Events & Media

Where to Place Utility-Scale Solar in California?
In answering, the state seeks input from a Bren School Master's Group Project

Wildlight Group Project members (from right): Sam Young, Andrew Gwin, Dustin Pearce, Jane Cowan, Graham Wesolowski, and faculty advisor Mark Buntaine.

Sacramento, CA — Earlier this summer, two Bren School master’s students stood in California Governor Jerry Brown’s office and spoke to a large crowd of state-agency representatives, farmers, solar companies, NGO representatives, and others interested in solar power, conservation, and California’s energy future.

The Bren students presented findings from “Wildlight,” their Master’s Group Project, for which they had created a spatial model identifying compatible areas for utility-scale solar development in California’s San Joaquin Valley. Ramping up solar-power generation is important in meeting the state’s renewable portfolio standard that calls for renewable energy to make up 33 percent of California’s total energy portfolio by 2020. This transition toward clean energy will become even more pressing when Governor Brown’s goal of 50% renewable generation by 2030 is written into law this year.

How did Dustin Pearce (MESM 2015), who was born in the tiny Central Valley town of Corcoran (pop. 12,000) end up heading to Sacramento with his project colleague Sam Young (MESM 2015) to present their Group Project in the halls of government?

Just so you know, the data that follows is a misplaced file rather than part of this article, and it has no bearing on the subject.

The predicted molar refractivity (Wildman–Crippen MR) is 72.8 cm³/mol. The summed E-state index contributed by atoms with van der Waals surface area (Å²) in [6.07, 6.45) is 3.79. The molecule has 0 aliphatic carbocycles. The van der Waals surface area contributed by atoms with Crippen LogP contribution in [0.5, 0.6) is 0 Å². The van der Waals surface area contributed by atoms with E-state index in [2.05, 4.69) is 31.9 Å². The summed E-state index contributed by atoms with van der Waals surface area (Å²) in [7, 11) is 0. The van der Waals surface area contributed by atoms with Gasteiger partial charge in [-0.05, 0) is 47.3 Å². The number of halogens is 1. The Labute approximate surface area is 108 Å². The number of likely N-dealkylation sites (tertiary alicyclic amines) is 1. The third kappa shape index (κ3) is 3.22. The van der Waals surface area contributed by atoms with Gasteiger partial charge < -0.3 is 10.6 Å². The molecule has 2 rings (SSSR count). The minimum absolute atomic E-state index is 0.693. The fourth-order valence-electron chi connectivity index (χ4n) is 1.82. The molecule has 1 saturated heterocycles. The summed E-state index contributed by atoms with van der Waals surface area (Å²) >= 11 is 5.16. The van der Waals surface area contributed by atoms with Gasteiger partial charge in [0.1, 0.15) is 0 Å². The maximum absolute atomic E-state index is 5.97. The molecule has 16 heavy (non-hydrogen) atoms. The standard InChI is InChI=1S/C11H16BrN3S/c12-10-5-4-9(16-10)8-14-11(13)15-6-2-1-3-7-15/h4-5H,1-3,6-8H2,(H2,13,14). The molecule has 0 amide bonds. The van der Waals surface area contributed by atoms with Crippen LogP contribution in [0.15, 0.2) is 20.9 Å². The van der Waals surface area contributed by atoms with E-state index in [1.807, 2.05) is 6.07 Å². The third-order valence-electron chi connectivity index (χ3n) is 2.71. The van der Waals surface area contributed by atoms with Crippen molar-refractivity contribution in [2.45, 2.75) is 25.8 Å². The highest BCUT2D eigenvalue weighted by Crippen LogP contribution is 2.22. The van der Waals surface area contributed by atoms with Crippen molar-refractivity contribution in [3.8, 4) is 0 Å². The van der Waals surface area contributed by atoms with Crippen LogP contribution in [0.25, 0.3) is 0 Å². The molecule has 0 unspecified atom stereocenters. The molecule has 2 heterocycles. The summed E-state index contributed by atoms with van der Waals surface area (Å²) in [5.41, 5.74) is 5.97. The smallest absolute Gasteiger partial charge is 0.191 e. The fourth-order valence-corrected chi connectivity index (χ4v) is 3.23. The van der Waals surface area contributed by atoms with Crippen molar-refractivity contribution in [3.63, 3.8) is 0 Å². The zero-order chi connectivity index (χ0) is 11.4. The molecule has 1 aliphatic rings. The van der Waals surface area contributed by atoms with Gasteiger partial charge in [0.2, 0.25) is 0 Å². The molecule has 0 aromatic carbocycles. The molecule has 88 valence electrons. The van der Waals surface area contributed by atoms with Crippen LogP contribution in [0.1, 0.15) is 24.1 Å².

Egrets in San Joaquin Valley
Protecting habitat and wildlife, like these great egrets, is a key factor in planning utility-scale solar in the San Joaquin Valley.

Pearce explains that while the Wildlight team, including Jane Cowan, Andrew Gwin, and Graham Wesolowski (all MESM 2015) was working on the project, the California Office of Planning and Research (OPR) was preparing to launch a parallel effort to identify “areas of least-conflict” for utility-scale solar development. That process, which began this past June, relies heavily on stakeholder values and analyses to identify such areas. The Bren students interacted extensively with stakeholders, too (and many of them were in the room in Sacramento), but in working for their Group Project client, Defenders of Wildlife, they took a modeling approach similar to previous analyses done by Bren School professor and National Center for Ecological Analysis and Synthesis (NCEAS) director, Frank Davis. The method had been used in California’s Desert Renewable Energy Conservation Plan (DRECP), a landscape-scale planning process that addressed energy development and species conservation across 22 million acres. The similarities between the DRECP process and the Wildlight team’s process is what drew so much interest from the OPR planning team and ultimately led Pearce and Young into the governor’s office for the presentation.